Am I the only one who thought this? I mean, I remember in the second book I think, The Light Fantastic, that Rincewind looks at and talks to Cohen (a crabby old barbarian hero) as if Cohen were much older than himself. I find the idea very confusing... I always thought that a good actor for something like this would be an actor like David Tennant (for a younger one) or David Thewlis (for an older one)... someone skinny and brown-haired and normalish looking but with a shifty, slither-out-er look. Someone who talks very fast, points at a "monster" behind you, and then runs away as fast as he can. Someone pathetic but very good at surviving, who is terrible as a wizard but worth sticking to if you want to survive to the end of the book. Even that guy from The Office who played Arthur Dent would be a decent Rincewind.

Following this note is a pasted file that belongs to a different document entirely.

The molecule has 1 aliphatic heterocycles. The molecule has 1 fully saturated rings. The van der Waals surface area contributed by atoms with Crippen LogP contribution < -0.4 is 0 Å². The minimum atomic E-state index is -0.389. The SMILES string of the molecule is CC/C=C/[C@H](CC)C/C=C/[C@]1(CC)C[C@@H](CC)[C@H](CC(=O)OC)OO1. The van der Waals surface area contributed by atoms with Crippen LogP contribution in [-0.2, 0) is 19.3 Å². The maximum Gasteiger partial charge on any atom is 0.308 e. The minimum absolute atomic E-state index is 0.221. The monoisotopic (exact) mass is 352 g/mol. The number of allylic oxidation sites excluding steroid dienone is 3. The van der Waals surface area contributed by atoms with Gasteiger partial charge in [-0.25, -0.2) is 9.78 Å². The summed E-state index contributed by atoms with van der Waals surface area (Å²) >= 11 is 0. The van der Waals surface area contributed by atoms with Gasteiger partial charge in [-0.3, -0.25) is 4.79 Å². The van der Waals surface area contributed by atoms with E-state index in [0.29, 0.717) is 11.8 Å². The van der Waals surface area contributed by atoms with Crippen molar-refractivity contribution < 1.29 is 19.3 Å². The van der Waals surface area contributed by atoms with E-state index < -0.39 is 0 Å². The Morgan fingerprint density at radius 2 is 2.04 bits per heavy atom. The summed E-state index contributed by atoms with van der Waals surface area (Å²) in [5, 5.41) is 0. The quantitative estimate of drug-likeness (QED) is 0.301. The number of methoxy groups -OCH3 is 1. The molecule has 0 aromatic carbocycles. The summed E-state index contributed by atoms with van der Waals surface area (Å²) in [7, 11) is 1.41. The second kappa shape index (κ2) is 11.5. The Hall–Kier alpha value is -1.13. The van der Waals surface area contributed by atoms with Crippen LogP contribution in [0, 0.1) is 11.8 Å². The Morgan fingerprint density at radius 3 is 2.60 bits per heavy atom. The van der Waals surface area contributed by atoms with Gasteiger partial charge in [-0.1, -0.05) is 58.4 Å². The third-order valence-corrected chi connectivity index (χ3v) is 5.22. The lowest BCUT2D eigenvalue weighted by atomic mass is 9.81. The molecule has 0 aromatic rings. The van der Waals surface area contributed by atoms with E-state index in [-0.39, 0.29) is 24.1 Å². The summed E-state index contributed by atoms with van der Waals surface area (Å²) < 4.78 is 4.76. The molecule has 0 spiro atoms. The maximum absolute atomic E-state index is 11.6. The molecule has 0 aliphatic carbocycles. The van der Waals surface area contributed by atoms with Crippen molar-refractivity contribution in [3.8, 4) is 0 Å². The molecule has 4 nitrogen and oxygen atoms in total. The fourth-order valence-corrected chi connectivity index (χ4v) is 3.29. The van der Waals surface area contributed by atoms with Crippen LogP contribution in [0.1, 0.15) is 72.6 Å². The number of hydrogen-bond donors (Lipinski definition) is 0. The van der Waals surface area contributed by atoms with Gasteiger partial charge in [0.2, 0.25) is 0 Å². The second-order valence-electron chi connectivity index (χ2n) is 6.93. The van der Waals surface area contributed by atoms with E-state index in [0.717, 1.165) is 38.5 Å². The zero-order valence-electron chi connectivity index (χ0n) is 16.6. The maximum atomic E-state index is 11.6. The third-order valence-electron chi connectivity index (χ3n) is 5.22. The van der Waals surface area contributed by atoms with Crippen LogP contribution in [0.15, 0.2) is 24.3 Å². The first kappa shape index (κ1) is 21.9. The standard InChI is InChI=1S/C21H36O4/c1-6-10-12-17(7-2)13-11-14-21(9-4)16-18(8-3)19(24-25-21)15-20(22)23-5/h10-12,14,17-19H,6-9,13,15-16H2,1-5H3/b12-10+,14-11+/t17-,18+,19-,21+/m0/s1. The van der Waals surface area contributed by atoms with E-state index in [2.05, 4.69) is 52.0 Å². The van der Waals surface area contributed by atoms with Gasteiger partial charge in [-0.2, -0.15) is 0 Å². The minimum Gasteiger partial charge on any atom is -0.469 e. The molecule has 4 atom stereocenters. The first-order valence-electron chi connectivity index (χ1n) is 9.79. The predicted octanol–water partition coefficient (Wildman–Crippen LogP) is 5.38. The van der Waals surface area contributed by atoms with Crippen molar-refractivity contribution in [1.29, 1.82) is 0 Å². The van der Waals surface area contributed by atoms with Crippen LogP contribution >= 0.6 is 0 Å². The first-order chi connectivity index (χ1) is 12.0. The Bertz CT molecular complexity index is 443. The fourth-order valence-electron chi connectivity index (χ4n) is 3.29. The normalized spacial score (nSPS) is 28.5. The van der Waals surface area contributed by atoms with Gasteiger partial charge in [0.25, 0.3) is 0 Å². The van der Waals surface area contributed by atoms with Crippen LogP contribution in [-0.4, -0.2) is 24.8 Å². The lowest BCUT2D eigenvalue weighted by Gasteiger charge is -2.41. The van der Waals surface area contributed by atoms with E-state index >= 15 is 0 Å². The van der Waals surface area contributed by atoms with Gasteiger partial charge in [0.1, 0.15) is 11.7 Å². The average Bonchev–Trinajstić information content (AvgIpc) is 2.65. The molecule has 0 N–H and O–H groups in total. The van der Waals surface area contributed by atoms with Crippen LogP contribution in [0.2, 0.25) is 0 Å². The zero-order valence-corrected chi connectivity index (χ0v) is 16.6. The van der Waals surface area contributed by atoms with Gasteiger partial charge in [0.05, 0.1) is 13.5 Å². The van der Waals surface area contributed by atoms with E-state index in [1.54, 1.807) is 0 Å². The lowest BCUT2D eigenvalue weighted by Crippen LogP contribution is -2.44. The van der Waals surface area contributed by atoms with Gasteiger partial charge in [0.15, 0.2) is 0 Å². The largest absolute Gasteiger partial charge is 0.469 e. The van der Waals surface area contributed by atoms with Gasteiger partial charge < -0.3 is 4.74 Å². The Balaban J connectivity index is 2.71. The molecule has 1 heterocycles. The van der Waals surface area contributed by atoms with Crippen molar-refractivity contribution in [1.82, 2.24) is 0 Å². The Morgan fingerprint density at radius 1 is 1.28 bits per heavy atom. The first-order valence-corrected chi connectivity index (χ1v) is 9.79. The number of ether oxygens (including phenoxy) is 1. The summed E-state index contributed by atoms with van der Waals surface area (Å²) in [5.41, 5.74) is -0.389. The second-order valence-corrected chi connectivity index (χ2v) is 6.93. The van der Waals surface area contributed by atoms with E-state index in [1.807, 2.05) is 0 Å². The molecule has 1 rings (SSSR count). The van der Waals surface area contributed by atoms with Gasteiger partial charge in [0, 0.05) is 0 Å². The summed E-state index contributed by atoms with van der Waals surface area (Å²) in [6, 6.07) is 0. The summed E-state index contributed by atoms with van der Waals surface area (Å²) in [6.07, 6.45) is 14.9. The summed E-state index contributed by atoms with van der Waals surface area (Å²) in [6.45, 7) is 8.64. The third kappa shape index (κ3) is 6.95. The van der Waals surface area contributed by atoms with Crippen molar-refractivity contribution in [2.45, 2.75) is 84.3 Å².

The only reason I'm bent out of shape over this is that Rincewind is one of my very favorite Discworld characters, pretty much tied with the Lancre witches, and while I can adjust my thinking to accomadate different expectations in seeing a literary character cast in a tv show or film, I wasn't (and still am not) quite prepared to imagine him as 67 year old man. It's just... wrong. It's like being told that Harry Potter And The Sorcerer's Stone is being cast with a college-aged man in the role of a 12 year old boy. Maybe he's very short and can fake it?

I dunno... maybe I missed the line in the text that said Rincewind is an older wizard, and have just been falsely imagining him as younger this whole time.


timepiececlock: (Default)